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Radiofrequency tumor ablation system with a wireless or implantable probe

Published online by Cambridge University Press:  12 August 2020

Julian Moore
Affiliation:
School of Electrical and Computer Engineering, The University of Georgia, Athens, GA30602, USA
Sheng Xu
Affiliation:
Center for Interventional Oncology, Radiology and Imaging Sciences, NIH Clinical Center, National Institute of Biomedical Imaging and Bioengineering, and National Cancer Institute Center for Cancer Research, National Institutes of Health, Bethesda, MD, USA
Bradford J. Wood
Affiliation:
Center for Interventional Oncology, Radiology and Imaging Sciences, NIH Clinical Center, National Institute of Biomedical Imaging and Bioengineering, and National Cancer Institute Center for Cancer Research, National Institutes of Health, Bethesda, MD, USA
Hongliang Ren
Affiliation:
Department of Biomedical Engineering, National University of Singapore, Singapore, Singapore
Zion Tsz Ho Tse*
Affiliation:
Department of Electronic Engineering, University of York, Heslington, York, UK
*
Author for correspondence: Zion Tsz Ho Tse, Department of Electronic Engineering, University of York, Heslington, York, UK. E-mail: zion.tse@york.ac.uk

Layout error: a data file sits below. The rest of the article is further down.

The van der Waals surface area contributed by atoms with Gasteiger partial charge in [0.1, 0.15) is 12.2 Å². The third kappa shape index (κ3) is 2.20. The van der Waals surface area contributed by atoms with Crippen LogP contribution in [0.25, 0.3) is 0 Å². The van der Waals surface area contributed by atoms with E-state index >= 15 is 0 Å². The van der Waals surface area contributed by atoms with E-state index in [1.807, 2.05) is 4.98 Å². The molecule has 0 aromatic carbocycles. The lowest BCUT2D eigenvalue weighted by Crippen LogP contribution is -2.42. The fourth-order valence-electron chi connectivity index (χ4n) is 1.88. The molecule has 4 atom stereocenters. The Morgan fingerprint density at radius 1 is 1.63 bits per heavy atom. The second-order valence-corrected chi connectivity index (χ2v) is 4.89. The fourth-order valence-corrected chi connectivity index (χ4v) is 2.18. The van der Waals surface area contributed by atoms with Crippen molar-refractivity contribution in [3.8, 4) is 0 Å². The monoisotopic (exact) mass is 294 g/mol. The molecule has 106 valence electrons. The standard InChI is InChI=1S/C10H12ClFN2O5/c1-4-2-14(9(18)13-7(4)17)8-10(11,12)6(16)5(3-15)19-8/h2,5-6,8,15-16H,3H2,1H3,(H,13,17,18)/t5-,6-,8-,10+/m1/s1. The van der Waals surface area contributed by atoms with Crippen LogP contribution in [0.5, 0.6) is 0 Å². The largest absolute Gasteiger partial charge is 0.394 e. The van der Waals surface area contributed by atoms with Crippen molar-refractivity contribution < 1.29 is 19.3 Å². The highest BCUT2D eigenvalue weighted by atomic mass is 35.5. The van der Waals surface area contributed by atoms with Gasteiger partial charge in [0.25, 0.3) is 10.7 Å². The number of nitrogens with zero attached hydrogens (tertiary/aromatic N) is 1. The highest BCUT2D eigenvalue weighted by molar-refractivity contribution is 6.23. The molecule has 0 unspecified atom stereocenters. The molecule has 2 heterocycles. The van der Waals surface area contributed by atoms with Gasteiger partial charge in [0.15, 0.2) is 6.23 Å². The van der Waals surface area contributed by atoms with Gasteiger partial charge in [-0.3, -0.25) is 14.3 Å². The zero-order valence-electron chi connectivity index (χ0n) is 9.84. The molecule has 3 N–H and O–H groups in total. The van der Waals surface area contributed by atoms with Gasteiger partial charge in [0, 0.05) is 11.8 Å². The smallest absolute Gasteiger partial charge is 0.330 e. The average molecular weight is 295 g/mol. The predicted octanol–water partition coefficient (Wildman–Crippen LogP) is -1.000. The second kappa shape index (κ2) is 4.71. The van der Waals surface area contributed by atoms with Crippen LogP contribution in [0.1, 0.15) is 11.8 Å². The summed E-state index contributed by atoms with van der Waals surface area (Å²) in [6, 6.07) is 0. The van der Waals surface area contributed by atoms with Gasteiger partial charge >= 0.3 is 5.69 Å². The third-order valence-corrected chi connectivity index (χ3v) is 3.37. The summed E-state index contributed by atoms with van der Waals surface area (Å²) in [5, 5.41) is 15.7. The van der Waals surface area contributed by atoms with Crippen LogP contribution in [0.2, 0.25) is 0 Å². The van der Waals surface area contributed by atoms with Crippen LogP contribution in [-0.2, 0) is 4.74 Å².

Abstract

Radiofrequency ablation (RFA) is a non-invasive image-guided procedure where tumors are heated in the body with electrical current. RFA procedures are commonly indicated for patients with limited local disease or who are not surgical candidates. Current methods of RFA use multiple cords and wires that ergonomically complicate the procedure and present the risk of cutting or shorting the circuit if they are damaged. A wireless RFA technique based on electromagnetic induction is presented in this paper. The transmitting and receiving coils were coupled to resonate at the same frequency to ensure the highest power output. The receiving coil was connected to two insulated electrodes on a catheter, which allowed the current to flow to the targeted tissue. The prototype system was tested with ex-vivo bovine tissue, which has similar thermal and electrical properties to human tissue. The setup can monitor the received power, efficiency, temperature, and ablation zone during ablation procedures. The maximum received power was 15 W, and the average maximum efficiency was 63.27%. The novel system was also able to ablate up to a 2 cm ablation zone in non-perfused tissue. This proof of concept for performing RFA wirelessly with electromagnetic induction may merit further optimization.

Type
Research Article
Copyright
Copyright © The Author(s), 2020. Published by Cambridge University Press

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